Since starting the Oakland-based Scarlet City Coffee Roasting in 2009, Jen St. Hilaire has won plaudits for her science fiction-inspired blends, like Warp Drive.
“I do medium or Northern Italian style, where the coffee is roasted to the point where all sugars are fully developed inside the bean and not extracted to the surface,” she says of her preferred roasting method. “If you don’t roast [the beans] to where the sugars are caramelized, your cup will be overly bright and taste like a sour fruit, and it won’t have the sort of depth and nuance.”
Since ’09, East Bay fans have had to seek out the beans and make their own espresso, but not any longer. Scarlet City Espresso Bar had its soft opening on Saturday and is open for business.
[jump] A venture of Trekkies St. Hilare and business partner Susanna Handow, the bar is near Adeline and 40th, near Emeryville’s shopping hubs. The partners emphasize that Scarlet City is not just another café where people plug in their laptops and get their work done.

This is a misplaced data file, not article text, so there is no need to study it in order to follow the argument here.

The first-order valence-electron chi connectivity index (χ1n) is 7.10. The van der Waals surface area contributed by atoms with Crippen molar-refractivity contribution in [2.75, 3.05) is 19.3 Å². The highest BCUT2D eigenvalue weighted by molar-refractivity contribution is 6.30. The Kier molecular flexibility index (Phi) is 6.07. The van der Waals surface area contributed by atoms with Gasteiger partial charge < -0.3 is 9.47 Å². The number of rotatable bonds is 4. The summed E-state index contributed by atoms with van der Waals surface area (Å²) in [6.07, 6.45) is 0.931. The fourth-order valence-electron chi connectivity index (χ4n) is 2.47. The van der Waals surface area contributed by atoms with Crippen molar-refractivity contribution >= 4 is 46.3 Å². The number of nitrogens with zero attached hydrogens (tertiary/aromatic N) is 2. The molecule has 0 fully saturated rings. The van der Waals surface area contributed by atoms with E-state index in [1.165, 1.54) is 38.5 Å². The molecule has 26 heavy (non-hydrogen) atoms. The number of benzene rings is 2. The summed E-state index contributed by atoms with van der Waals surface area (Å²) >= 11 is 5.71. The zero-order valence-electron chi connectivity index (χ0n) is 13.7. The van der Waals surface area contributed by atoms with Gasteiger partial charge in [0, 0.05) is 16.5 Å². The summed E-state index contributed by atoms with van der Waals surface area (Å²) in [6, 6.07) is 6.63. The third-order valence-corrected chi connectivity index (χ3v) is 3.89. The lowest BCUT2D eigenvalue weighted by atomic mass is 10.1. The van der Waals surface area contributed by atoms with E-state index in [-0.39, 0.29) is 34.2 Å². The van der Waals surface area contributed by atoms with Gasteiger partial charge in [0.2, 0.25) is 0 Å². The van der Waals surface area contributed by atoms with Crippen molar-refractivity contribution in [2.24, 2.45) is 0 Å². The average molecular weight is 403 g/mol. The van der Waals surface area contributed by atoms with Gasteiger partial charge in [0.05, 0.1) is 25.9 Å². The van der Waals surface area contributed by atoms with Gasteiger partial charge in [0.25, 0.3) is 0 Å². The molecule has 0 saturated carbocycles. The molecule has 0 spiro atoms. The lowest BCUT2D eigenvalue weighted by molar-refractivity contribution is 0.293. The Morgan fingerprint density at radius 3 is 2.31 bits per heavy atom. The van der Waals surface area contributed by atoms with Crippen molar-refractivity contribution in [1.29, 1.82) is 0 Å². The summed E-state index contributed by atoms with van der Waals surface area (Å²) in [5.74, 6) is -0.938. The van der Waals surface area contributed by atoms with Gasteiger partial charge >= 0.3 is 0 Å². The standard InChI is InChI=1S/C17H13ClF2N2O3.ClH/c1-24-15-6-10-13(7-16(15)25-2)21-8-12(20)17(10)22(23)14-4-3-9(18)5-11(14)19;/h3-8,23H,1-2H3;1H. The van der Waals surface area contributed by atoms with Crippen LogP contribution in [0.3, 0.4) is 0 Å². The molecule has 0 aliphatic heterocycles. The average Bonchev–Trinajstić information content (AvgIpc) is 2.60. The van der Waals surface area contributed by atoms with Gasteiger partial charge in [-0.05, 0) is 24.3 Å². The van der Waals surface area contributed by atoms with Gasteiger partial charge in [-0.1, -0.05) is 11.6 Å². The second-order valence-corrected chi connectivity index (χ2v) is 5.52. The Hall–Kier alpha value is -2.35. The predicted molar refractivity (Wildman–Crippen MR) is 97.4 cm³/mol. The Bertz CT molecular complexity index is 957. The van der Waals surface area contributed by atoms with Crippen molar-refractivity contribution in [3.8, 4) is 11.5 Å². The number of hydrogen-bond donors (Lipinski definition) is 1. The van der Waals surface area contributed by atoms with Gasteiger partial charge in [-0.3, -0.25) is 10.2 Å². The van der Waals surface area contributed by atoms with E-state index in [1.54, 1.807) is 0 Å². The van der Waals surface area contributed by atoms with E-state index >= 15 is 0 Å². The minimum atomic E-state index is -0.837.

“The concept is to continue the Northern Italian tradition where you stand at the counter with other patrons having their espresso and chat,” says Handow, “where getting your coffee is more of a social experience than an isolating one, where you’re having an interaction with the people who work there and other regulars.”
The espresso bar is sleek and industrial looking, with lots of grey and red, with two sci-fi themed pinball machines. In addition to espresso drinks, there are pastries and tea (“Earl Grey, hot,” says the menu, in deference to how Jean Luc Picard takes his favorite beverage).
The cafe is not a mere novelty though; it takes its philosophy seriously. “Scarlet City embodies our ideals about the way we’d like to see the world. For example as a place that uses sustainable energy,” says Handow. “Scarlet City is a fantasy city in a future post-apocalyptic world where people come up with solutions.”
A planned phase two will eventually include beer and readings by sci-fi authors in the evenings.
“Many cafes can have this pretentious vibe even if they don’t mean to,” says St. Hilaire. “Sometimes customers can feel coffee is this pretentious and elitist thing, and they’re not part of the club.”
Added Handow, “We see humor as a way to invite people in and break the ice. If they know we think we’re ridiculous, they can come in and check it out and feel comfortable. They don’t need a passport, they only need a sense of adventure.”